Simple 1 to 2 stage control: It’s pretty simple, makes short to the solar panel when a specific voltage appears. Having no complexities, these controllers work as disconnecting tools to the panels when necessary.
The PWM (pulse width modulated): These controllers monitor the power flow to the battery by decreasing the electricity slowly. PWM charge controllers keep providing a minimal amount of current to keep batteries full when they are full. These solar controllers are perfect for small-scale consumption because the solar panels and the batteries need to match the voltage.
The MPPT (Maximum Power Point Tracking): These charge controllers allow the solar panels to perform full power to charge batteries. These devices monitor and regulate their efforts to control the current of the solar systems. MPPT controllers abdicate the voltage and increase the current. It shows 90% efficiency or more. It could decrease the amount of current if it needs to in a darkened environment. In reverse, it could increase the current when there is sunlight again.
How can a consumer control a charge controller from a distance?
Recently, remote controls for solar charge controllers have been available in the markets. For both the PWM and the MPPT charge controllers, they work exquisitely. They work as programming parameters of the controllers. Users can browse the actual measurements of the charge controller.
The Ellies, a leading South African company, produces remote controls for solar charge controllers. These devices are easy to handle and work perfectly.
Performance variations of different types
Lately, the PWM and the MPPT solar charge controllers have become popular as functioning devices. Both work deftly by their ways which are distinct from each other.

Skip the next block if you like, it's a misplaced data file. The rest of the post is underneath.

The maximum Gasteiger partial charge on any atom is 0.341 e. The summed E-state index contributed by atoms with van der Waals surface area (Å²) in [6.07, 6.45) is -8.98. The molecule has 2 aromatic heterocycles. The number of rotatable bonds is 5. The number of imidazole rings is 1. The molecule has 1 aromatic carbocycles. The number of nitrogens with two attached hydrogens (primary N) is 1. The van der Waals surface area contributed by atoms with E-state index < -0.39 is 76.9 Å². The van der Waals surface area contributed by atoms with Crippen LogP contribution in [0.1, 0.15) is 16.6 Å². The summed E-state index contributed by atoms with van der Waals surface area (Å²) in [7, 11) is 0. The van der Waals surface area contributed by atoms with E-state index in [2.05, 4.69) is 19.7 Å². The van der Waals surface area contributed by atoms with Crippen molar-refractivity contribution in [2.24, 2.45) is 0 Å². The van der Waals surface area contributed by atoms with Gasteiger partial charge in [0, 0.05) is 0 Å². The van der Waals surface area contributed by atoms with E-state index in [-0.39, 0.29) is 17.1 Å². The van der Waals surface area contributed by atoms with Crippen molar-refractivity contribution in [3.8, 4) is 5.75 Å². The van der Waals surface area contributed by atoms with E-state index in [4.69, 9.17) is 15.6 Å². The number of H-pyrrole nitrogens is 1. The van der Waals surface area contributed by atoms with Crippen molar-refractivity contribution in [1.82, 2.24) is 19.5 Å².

- The PWM charge controllers work straight from the solar array to the battery bank. It takes down the array voltage to keep matched with the battery voltage. And MPPT charge controllers fit down the panel voltage to the battery voltage.
- In PWM, the battery voltage increases as the battery charges. On the other hand, in MPPT, the current climbs when the voltage goes down. That means then the user utilizes the power from the panel directly.
- MPPT charge controllers match the internal resistance to the solar panel resistance. The PWM doesn’t have this feature.
- MPPT charge controllers have a charging efficiency of 98%. In reverse, PWM controllers provide only 75-80% efficiency.
Things to consider in a solar charge controller
A solar charge controller connects a solar panel and a battery. It keeps the battery safe from overcharging. As a customer wants the best output, so he must keep in mind some decisive facts about solar charge controllers:
- PWM or MPPT: A user should be careful when choosing a suitable solar charge controller. At present, MPPT is trendy and more efficient than PWM. In a PWM, the charger restrains the power output. In contrast, MPPT provides maximum results.
- Maximum PV open voltage: This value is the highest voltage a charge controller could receive. In a solar array, electric connections could be series or parallel. In the case of similarity, the voltage remains the same while the current increases, in parallel, the vice versa.
- The maximum PV short Circuit current is the charge controller’s highest current. For example, if 4 9.8 ampere solar panels are in 2 series in parallel, the maximum current is 19.6 ampere.
- Battery voltage: Solar charge controller keeps the battery safe by regulating charge ups and downs. So, batteries should be perfect at voltage. Most MPPT controllers spontaneously detect the voltage of the batteries.
- Highest Battery charge current: This value determines the speed of charging the battery. Lately, LiFePO4 batteries can receive a quick charge.
Some notable solar charge controllers:
- Epever charge controller: It’s an MPPT solar charge controller with a 12-24-volt battery voltage, 100 volts of maximum input voltage, and 30-ampere maximum current output. It has an LCD screen PC software and supports a remote meter. Most users confirmed a 99.5% efficiency of this charge controller. It’s excellent for off-grid solar panel systems.